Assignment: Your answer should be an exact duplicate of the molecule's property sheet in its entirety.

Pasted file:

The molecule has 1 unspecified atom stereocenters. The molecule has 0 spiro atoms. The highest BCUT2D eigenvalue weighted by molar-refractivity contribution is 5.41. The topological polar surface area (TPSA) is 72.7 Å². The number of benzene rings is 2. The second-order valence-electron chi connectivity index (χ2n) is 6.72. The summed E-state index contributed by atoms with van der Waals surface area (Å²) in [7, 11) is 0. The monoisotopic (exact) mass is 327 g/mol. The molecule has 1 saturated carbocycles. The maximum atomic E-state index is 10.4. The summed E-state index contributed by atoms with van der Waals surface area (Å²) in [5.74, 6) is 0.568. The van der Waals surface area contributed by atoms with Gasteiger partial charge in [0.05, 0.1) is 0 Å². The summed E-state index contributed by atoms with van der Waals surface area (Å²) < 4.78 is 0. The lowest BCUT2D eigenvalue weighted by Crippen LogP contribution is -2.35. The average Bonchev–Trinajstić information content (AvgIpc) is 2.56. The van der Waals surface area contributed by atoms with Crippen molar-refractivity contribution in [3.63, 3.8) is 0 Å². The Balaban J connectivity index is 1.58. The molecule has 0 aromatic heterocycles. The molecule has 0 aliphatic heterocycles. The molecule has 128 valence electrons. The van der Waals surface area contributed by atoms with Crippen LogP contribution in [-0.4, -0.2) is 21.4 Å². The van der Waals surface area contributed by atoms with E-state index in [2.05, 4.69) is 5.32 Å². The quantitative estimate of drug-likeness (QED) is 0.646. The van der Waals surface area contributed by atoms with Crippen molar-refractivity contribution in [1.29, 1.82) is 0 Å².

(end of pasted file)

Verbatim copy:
The molecule has 1 unspecified atom stereocenters. The molecule has 0 spiro atoms. The highest BCUT2D eigenvalue weighted by molar-refractivity contribution is 5.41. The topological polar surface area (TPSA) is 72.7 Å². The number of benzene rings is 2. The second-order valence-electron chi connectivity index (χ2n) is 6.72. The summed E-state index contributed by atoms with van der Waals surface area (Å²) in [7, 11) is 0. The monoisotopic (exact) mass is 327 g/mol. The molecule has 1 saturated carbocycles. The maximum atomic E-state index is 10.4. The summed E-state index contributed by atoms with van der Waals surface area (Å²) in [5.74, 6) is 0.568. The van der Waals surface area contributed by atoms with Gasteiger partial charge in [0.05, 0.1) is 0 Å². The summed E-state index contributed by atoms with van der Waals surface area (Å²) < 4.78 is 0. The lowest BCUT2D eigenvalue weighted by Crippen LogP contribution is -2.35. The average Bonchev–Trinajstić information content (AvgIpc) is 2.56. The van der Waals surface area contributed by atoms with Crippen molar-refractivity contribution in [3.63, 3.8) is 0 Å². The Balaban J connectivity index is 1.58. The molecule has 0 aromatic heterocycles. The molecule has 0 aliphatic heterocycles. The molecule has 128 valence electrons. The van der Waals surface area contributed by atoms with Crippen LogP contribution in [-0.4, -0.2) is 21.4 Å². The van der Waals surface area contributed by atoms with E-state index in [2.05, 4.69) is 5.32 Å². The quantitative estimate of drug-likeness (QED) is 0.646. The van der Waals surface area contributed by atoms with Crippen molar-refractivity contribution in [1.29, 1.82) is 0 Å².